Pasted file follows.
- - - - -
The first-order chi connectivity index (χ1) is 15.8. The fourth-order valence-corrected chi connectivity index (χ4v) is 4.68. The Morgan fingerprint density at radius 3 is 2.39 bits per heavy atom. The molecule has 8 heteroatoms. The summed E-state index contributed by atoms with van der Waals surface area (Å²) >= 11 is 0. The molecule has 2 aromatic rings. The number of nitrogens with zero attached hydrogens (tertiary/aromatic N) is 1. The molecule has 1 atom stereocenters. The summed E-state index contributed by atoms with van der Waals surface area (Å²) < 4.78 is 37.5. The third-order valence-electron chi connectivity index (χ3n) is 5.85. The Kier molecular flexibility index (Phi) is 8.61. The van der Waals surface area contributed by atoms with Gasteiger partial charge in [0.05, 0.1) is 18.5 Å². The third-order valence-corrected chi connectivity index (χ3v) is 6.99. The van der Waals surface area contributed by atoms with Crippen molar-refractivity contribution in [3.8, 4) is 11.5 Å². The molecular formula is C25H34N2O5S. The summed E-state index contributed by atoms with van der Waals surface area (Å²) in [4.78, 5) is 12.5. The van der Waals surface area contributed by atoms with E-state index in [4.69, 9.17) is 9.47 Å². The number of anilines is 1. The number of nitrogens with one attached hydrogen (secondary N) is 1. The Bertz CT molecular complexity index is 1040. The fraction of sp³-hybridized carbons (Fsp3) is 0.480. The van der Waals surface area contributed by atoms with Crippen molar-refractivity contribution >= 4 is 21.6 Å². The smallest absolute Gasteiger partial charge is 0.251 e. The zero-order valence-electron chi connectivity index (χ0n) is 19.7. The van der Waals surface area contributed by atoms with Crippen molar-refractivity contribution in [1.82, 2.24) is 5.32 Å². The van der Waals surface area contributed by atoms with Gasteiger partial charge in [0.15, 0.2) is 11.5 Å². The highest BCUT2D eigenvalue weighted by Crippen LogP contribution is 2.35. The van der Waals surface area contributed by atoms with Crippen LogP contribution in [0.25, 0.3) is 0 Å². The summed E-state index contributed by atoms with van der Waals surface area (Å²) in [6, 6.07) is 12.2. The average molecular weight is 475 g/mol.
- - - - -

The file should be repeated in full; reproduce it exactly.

The first-order chi connectivity index (χ1) is 15.8. The fourth-order valence-corrected chi connectivity index (χ4v) is 4.68. The Morgan fingerprint density at radius 3 is 2.39 bits per heavy atom. The molecule has 8 heteroatoms. The summed E-state index contributed by atoms with van der Waals surface area (Å²) >= 11 is 0. The molecule has 2 aromatic rings. The number of nitrogens with zero attached hydrogens (tertiary/aromatic N) is 1. The molecule has 1 atom stereocenters. The summed E-state index contributed by atoms with van der Waals surface area (Å²) < 4.78 is 37.5. The third-order valence-electron chi connectivity index (χ3n) is 5.85. The Kier molecular flexibility index (Phi) is 8.61. The van der Waals surface area contributed by atoms with Gasteiger partial charge in [0.05, 0.1) is 18.5 Å². The third-order valence-corrected chi connectivity index (χ3v) is 6.99. The van der Waals surface area contributed by atoms with Crippen molar-refractivity contribution in [3.8, 4) is 11.5 Å². The molecular formula is C25H34N2O5S. The summed E-state index contributed by atoms with van der Waals surface area (Å²) in [4.78, 5) is 12.5. The van der Waals surface area contributed by atoms with E-state index in [4.69, 9.17) is 9.47 Å². The number of anilines is 1. The number of nitrogens with one attached hydrogen (secondary N) is 1. The Bertz CT molecular complexity index is 1040. The fraction of sp³-hybridized carbons (Fsp3) is 0.480. The van der Waals surface area contributed by atoms with Crippen molar-refractivity contribution >= 4 is 21.6 Å². The smallest absolute Gasteiger partial charge is 0.251 e. The zero-order valence-electron chi connectivity index (χ0n) is 19.7. The van der Waals surface area contributed by atoms with Crippen molar-refractivity contribution in [1.82, 2.24) is 5.32 Å². The van der Waals surface area contributed by atoms with Gasteiger partial charge in [0.15, 0.2) is 11.5 Å². The highest BCUT2D eigenvalue weighted by Crippen LogP contribution is 2.35. The van der Waals surface area contributed by atoms with Crippen LogP contribution in [0.25, 0.3) is 0 Å². The summed E-state index contributed by atoms with van der Waals surface area (Å²) in [6, 6.07) is 12.2. The average molecular weight is 475 g/mol.